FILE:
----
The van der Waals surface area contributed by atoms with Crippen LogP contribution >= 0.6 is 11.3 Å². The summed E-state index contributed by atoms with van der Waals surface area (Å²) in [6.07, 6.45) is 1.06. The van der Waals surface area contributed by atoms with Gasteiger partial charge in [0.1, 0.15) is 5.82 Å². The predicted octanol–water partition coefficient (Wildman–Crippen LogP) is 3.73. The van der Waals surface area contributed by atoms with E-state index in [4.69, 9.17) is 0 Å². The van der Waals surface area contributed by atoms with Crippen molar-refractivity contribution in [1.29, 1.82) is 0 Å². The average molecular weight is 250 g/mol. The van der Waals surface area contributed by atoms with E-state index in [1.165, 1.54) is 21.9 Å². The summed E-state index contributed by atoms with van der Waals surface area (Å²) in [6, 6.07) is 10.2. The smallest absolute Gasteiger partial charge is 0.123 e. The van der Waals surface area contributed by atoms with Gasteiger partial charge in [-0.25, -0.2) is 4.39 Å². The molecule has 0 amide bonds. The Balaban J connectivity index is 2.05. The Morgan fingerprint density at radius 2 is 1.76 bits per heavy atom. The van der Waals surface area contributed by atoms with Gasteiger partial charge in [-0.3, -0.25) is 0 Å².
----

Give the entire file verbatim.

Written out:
The van der Waals surface area contributed by atoms with Crippen LogP contribution >= 0.6 is 11.3 Å². The summed E-state index contributed by atoms with van der Waals surface area (Å²) in [6.07, 6.45) is 1.06. The van der Waals surface area contributed by atoms with Gasteiger partial charge in [0.1, 0.15) is 5.82 Å². The predicted octanol–water partition coefficient (Wildman–Crippen LogP) is 3.73. The van der Waals surface area contributed by atoms with E-state index in [4.69, 9.17) is 0 Å². The van der Waals surface area contributed by atoms with Crippen molar-refractivity contribution in [1.29, 1.82) is 0 Å². The average molecular weight is 250 g/mol. The van der Waals surface area contributed by atoms with E-state index in [1.165, 1.54) is 21.9 Å². The summed E-state index contributed by atoms with van der Waals surface area (Å²) in [6, 6.07) is 10.2. The smallest absolute Gasteiger partial charge is 0.123 e. The van der Waals surface area contributed by atoms with Gasteiger partial charge in [-0.25, -0.2) is 4.39 Å². The molecule has 0 amide bonds. The Balaban J connectivity index is 2.05. The Morgan fingerprint density at radius 2 is 1.76 bits per heavy atom. The van der Waals surface area contributed by atoms with Gasteiger partial charge in [-0.3, -0.25) is 0 Å².